Lawyer says it will remain legal to grow hemp in North Carolina after June 30, but will it become illegal to harvest it?
North Carolina hemp farmers and others navigating the rebirth of the state’s hemp farming and manufacturing industry face a nerve-wracking question, said a lawyer who represents them: Will harvested hemp become illegal after June 30?
That’s when the state law that authorized North Carolina’s hemp industry nearly seven years ago on a temporary, experimental basis expires.
After that, said hemp-industry lawyer Rod Kight of Asheville, it will still be legal for North Carolina farmers to grow hemp — a 2018 federal law provides hemp-farming licenses through the U.S. Department of Agriculture. But it’s unclear whether the hemp they harvest will technically be illegal as of June 30 under prior North Carolina laws that prohibit the possession and manufacture of marijuana.
“So obviously, we would like a fix in the form of the North Carolina General Assembly to enter a short bill confirming that hemp remains legal explicitly in North Carolina,” Kight said.
Hemp was once a major American crop for use in things like rope, textiles and paper. But in the 20th century it was made illegal in the United States and North Carolina because of its close relation to marijuana.
Both hemp plants and marijuana plants are cannabis plants. The key difference between them is that hemp varieties by law must have only trace amounts of THC, the chemical in marijuana that makes people high when they smoke or eat it. If a farmer’s hemp crop has too much THC, it is subject to being destroyed.
The fear-inducing factor for those in the hemp industry is that North Carolina law is silent on the legality of harvested hemp after June 30, Kight said.
“And so the only laws on the books regarding cannabis — which is a botanical term, it’s not a legal term — will be with respect to marijuana, saying that marijuana is cannabis in all of its parts.”
It could turn out that in the absence of a clear law, the producers and manufacturers will find themselves in an “uneasy status quo” where consumers, businesses, regulators and law enforcement don’t understand what the parameters are, Kight said, “so no one really knows what to do and everyone sort of mucks around in the dark.”
Hemp farmer and cannabidiol retailer Franny Tacy of Buncombe County is confident that the state will allow the newly revived hemp industry to continue. She operates the Asheville-based Franny’s Farmacy chain of 11 CBD stores in five states.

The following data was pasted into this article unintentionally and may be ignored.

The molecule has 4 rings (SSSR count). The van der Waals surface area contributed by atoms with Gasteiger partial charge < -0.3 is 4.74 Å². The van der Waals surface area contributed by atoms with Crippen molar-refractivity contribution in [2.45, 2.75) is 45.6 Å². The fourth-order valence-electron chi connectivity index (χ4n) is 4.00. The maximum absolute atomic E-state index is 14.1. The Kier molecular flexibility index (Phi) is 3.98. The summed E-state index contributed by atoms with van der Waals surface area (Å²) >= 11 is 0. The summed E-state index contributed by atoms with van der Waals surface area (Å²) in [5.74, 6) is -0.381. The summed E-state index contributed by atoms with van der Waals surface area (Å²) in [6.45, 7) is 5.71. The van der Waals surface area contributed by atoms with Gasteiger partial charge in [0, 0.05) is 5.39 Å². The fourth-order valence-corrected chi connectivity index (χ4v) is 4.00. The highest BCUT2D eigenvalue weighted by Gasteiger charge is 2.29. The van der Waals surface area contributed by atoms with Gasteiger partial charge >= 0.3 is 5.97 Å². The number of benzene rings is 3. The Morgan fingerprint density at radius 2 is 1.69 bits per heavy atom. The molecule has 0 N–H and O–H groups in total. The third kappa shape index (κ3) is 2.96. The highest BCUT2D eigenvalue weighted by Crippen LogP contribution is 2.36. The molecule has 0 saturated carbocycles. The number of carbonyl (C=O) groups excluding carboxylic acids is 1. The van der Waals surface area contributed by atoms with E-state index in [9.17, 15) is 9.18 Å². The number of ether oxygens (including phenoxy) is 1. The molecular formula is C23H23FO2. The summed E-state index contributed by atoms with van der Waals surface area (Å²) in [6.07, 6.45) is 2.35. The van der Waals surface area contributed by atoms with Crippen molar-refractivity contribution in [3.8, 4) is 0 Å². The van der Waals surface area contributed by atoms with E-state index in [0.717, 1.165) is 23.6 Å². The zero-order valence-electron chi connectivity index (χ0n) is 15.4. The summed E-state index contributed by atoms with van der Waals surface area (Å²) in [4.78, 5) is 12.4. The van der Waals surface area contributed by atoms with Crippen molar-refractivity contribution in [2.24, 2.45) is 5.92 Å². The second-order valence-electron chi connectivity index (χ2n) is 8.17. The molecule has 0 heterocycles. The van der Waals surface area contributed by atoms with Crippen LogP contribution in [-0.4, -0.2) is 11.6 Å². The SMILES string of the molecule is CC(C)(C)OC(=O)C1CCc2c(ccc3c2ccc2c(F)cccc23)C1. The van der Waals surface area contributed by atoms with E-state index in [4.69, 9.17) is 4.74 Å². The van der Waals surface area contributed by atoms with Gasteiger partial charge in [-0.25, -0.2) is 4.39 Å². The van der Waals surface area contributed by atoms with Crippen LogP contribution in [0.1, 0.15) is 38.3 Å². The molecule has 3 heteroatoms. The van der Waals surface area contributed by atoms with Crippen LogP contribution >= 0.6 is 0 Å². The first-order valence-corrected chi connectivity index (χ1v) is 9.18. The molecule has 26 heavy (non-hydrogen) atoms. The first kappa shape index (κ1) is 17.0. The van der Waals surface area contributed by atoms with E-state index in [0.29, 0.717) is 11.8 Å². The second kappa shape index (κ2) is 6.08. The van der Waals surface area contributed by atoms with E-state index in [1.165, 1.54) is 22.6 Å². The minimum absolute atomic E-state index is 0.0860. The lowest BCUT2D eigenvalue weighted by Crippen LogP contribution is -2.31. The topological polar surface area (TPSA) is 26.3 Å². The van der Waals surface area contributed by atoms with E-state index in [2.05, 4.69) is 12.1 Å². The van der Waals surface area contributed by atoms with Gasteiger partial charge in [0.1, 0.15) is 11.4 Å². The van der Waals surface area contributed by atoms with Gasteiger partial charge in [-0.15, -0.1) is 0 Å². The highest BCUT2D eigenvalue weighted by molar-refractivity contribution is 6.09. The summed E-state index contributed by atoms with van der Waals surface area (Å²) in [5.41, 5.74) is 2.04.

“It is legal. It will remain legal,” Tacy said.
Rumors and conspiracy theories have been running through the hemp industry of shutdowns and arrests, that the tobacco industry is trying to kill the hemp industry, and that “everything is gonna to disappear and our industry will go away and it’s going to dissolve under these lack or regulations,” Tacy said.
“So let me assure you: That is not the situation,” she said.
She described most of the rumors as “ludicrous.”
With all that said, the industry wants lawmakers to clarify the hemp law. Conspiracy theories are being fueled “because the law can be interpreted in so many ways, and it needs to be updated,” Tacy said.
She said she would like to see Congress enact new hemp regulations with consumer protection laws.
North Carolina’s pilot hemp program also got agricultural research into hemp production underway at North Carolina State University and North Carolina Agricultural and Technical State University.
The expiration of the pilot project law should not affect those programs, said Assistant Professor Arnab Bhowmik, a researcher with the Industrial Hemp Team at NC A&T.
Prior to this year, North Carolina’s 1,500 hemp farmers had to get licenses from the state to grow hemp. As of January, hemp farmers are instead licensed by the USDA. Licenses for A&T’s research farming have transitioned to the USDA, Bhowmik said.
“I have not heard about anything related to June 30 of this year,” he said.